"Liar. Fucking piss-poor one, too." The other man slowly hauled himself to his knees, movements weighed with the careless liquidity of alcohol splashing into a glass. He got halfway up, then collapsed in on himself. "You know, you sound familiar."
El froze, silently dropping his arm so the tip of the gun just grazed his palm.
Sands seemed to ponder for a moment, dramatically tapping finger against chin. "Nah. No dumb jingle. What do you know, I've still got one saint looking after my ass. If I ran in that tone-deaf shitwit…"
Was that supposed to be an insult? For a moment, El didn't know if he should shoot the other man, or hold Sands under a faucet and rinse off some of that stench. Or give in to the morbid curiosity that was clawing up the anger and aggravation; he'd almost forgotten how irritating Sands had been. "What…happened to you?"
"That, compadre, is a story as long as an old whore's cunt is wide." Still with the white razor curve on his face, Sands draped his arms over his knees and tilted his face up at El. "Buy me a drink, and maybe I'll get pissed enough to cry to you about it."
//He already owes for two//, the bartender, who'd been watching from the doorway, informed them. Sands flipped him the finger, and the other man's face reddened as he started to come forward.
//Here.// El flicked the bills over before he really knew what he was doing. And then the bartender was picking the money up, and Sands was curling up even tighter, made wary by inexplicable generosity. Fearful of what strings might be attached this time.
The rational explanation was that El still didn't know the whole story behind Dias de Los Muertos, and he wanted to because that day had awakened something in him. Some restless, shapeless desire that only knew what it didn't want: the silent, still suffering of his past. He suddenly wanted to keep walking the roads, to try scooping up a handful of chance.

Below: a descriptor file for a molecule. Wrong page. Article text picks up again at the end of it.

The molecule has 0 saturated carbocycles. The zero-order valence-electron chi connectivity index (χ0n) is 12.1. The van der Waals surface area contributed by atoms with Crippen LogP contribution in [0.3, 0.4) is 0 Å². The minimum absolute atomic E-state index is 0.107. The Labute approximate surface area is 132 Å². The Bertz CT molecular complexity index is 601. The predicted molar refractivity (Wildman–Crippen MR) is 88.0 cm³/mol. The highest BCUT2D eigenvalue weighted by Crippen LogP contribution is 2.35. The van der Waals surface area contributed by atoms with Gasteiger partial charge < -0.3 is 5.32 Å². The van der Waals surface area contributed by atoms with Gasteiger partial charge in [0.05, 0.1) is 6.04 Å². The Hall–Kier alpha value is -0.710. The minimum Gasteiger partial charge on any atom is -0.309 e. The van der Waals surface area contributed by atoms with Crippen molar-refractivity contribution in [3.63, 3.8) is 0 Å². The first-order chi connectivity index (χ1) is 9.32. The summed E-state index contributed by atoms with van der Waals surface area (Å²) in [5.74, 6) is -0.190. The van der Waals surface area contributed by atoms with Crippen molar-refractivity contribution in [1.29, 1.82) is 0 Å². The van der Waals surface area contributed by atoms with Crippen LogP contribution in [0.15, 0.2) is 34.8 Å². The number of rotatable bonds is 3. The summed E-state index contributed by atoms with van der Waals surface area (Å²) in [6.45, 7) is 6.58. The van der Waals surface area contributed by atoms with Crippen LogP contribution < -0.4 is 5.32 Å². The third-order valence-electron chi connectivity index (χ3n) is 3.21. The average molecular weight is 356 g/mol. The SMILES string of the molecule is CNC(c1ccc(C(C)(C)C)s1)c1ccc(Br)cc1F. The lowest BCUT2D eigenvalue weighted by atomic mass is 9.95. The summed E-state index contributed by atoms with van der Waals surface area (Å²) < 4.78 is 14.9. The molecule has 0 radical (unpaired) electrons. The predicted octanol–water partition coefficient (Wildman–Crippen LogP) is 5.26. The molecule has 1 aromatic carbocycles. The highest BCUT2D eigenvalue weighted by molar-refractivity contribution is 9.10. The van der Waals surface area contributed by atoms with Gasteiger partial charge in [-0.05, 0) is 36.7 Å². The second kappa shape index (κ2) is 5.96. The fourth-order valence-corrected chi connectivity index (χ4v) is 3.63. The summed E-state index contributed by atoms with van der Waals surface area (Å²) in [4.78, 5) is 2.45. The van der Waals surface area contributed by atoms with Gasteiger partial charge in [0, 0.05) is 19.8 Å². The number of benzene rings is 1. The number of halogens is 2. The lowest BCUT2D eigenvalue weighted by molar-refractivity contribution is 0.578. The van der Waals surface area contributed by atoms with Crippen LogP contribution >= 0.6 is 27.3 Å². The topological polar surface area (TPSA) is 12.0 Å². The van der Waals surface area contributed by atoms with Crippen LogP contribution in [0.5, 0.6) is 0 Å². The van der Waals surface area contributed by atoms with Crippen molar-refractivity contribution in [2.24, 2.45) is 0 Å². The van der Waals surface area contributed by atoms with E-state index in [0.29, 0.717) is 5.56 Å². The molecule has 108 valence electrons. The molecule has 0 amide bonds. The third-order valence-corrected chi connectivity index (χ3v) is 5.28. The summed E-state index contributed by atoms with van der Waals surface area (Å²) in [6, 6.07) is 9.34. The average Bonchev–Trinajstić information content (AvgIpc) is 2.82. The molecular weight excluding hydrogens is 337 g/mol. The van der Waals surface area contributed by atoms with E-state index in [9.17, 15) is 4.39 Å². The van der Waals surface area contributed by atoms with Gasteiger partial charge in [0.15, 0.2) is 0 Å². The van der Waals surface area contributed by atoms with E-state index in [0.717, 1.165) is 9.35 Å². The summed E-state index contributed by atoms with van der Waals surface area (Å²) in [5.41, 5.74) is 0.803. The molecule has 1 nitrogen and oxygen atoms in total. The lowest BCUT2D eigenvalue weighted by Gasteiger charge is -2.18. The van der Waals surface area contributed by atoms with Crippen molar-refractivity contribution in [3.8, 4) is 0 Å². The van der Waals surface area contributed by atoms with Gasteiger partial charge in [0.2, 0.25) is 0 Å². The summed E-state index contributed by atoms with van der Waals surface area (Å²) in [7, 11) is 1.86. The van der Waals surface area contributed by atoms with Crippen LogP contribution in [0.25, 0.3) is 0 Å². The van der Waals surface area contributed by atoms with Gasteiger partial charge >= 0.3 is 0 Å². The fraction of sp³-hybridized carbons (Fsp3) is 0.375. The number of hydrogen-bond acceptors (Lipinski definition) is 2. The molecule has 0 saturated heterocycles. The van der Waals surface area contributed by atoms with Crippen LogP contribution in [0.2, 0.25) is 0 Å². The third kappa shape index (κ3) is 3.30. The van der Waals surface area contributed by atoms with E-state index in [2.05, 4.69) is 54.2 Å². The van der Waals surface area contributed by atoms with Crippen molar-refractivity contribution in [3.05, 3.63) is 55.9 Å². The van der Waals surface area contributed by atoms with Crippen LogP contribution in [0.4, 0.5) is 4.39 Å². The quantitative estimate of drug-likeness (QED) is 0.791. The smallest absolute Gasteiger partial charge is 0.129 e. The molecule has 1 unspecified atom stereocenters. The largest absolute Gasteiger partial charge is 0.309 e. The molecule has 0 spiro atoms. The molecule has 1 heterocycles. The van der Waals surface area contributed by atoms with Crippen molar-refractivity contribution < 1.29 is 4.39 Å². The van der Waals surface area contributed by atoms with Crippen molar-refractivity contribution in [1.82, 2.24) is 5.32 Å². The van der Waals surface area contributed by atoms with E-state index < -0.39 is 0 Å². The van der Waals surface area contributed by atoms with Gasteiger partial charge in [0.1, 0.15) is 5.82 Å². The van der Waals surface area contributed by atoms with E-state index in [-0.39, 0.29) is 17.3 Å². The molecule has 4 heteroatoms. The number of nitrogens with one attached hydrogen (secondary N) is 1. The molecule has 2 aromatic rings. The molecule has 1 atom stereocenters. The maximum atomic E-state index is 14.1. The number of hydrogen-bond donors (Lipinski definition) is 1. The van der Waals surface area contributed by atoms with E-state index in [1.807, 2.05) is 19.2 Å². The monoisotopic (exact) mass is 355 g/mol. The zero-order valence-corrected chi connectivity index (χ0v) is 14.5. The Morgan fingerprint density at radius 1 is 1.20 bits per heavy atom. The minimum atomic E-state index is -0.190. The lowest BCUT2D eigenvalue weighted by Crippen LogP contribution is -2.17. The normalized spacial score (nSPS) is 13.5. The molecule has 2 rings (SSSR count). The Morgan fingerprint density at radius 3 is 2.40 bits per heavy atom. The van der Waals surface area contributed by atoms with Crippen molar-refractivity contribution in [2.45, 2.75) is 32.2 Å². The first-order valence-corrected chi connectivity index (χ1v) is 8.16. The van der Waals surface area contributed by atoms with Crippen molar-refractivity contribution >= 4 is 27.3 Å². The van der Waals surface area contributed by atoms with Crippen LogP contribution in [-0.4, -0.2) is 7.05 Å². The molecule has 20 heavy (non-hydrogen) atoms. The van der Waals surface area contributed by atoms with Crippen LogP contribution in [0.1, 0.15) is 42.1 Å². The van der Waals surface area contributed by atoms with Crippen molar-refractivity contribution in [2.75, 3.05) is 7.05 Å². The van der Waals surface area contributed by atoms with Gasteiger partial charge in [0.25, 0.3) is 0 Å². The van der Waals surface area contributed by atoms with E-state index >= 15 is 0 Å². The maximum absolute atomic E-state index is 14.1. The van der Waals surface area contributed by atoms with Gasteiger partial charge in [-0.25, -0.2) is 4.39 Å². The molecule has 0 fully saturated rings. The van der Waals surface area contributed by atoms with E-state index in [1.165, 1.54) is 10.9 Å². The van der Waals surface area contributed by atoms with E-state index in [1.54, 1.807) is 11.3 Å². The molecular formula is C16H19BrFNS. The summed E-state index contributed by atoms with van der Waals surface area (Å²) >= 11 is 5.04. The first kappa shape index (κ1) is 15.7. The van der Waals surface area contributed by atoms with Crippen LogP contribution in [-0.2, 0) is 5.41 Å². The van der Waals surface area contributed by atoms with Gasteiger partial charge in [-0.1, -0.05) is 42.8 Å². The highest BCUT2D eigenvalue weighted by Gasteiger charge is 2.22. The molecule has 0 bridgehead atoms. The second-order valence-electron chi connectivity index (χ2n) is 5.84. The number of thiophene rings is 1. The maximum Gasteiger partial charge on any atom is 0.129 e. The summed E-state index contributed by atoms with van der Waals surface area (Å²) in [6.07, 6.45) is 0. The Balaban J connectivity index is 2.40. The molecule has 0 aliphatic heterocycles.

The irrational reason was that killing a man by inches didn't ring true to El. And he could see that in the twist of Sands' wrists as they crossed over themselves, the thick scars revealed as El's eyes focused on the dark-filled sockets. It wasn't pathetic-he didn't dare think that when he could sense the cyanide pulsing in the other man's veins, just waiting to poison the unlucky and the foolish. It was wrong.
Maybe Sands was worth a bullet now. Maybe not. El needed to know.
"Where are we?" As soon as he'd gotten hold of the bottle, Sands slapped away El's fingers and fumbled off the top by feel. He drained the beer in two swallows, red of the sunset cutting his stretched throat, then put out his hand for another.
"On top of an old church." El sat down with the rest of the bottles on his other side, and waited.
Eventually, the other man seemed to understand, grinning at resignation and shame. "Oh, I get it. Information for alcohol. You think I'm a whore yet?"
Past experience with drunks told El that there wasn't any point to answering a question like that. Sympathetic protests only riled them up, and sarcasm just helped derail the already unsteady train of thought. So he was silent.
"I used to be very pretty, you know. So naturally, that was the first thing everyone thought when they saw me-yeah, I had actual eyes then. Goddamn Guevara."